The carbon footprint of seafood is also under considerable flux. Already the most highly traded food commodity internationally[29] marine foods are increasingly being sourced further from markets,[30] adding to transportation and refrigeration emissions. GHG emissions associated with aquaculture are increasing as production expands, though advances in feed formulation are likely to substantially reduce energy requirements per product unit.[31] Meanwhile, the declining state of fish stocks implies increasing fuel use if catch levels are to be maintained. The fuel expenditure associated with fish capture may also increase under a changing climate as stocks redistribute further offshore and/or towards the poles as they track cooler water temperatures.[32] On the other hand, emission-mitigating practices and technologies – as informed by LCAs – are being developed and implemented; these may be particularly important if seafood waste – with its embodied carbon footprint – is also reduced.[33]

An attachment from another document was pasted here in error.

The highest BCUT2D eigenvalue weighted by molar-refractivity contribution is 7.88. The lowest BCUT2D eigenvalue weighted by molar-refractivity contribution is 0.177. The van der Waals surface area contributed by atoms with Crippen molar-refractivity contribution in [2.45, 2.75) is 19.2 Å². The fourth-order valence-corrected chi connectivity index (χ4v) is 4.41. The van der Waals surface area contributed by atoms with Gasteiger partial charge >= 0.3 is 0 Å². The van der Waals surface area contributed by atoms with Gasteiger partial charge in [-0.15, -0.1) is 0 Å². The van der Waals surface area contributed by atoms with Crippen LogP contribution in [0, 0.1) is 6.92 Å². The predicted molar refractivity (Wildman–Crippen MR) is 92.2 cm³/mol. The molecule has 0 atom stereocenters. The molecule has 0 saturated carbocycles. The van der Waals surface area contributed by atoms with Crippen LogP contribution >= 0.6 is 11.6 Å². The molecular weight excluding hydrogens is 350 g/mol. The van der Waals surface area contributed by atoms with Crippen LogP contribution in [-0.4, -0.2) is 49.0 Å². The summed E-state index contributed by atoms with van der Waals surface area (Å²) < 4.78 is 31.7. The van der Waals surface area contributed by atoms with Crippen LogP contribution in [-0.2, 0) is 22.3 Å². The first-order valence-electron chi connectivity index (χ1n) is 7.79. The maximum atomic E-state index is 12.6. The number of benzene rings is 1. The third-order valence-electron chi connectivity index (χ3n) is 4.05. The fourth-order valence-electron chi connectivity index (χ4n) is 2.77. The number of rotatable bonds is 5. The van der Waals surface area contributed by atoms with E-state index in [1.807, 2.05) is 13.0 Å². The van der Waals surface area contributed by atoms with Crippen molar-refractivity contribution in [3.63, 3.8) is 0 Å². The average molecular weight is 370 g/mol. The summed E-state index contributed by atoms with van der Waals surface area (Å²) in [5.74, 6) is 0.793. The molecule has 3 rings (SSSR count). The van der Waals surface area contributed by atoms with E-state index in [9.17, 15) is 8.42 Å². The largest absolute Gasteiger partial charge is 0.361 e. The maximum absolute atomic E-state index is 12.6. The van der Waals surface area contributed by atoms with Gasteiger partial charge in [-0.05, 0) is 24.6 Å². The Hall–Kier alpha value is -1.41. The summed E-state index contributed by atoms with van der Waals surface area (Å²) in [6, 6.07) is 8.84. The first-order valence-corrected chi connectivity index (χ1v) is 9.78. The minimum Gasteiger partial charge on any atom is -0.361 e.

Carbon footprints and seafood diets

Dietary change away from meat-heavy diets has been shown to reduce GHG emissions.[34] [35] [36] A recent major study[37] concluded that if global-average diets change as per projected income growth (i.e., are income-dependent) then per capita dietary GHG emissions from food production would increase 32% by 2050 (relative to 2009). That increase would be 30% less under a Mediterranean diet, 45% less under a pescetarian diet (i.e., vegetarian diet that includes seafood) and 55% less under a vegetarian diet.

Further, when combining the 32% per capita increase in emissions noted above with the population increase of 36% that is expected by 2050 (relative to 2009) an estimated 80% net increase in global GHG emissions would emanate from food production. In contrast, there would be no net increase in food production emissions by 2050 if the global diet had transitioned instead to the average of the Mediterranean, pescetarian and vegetarian diets.[38]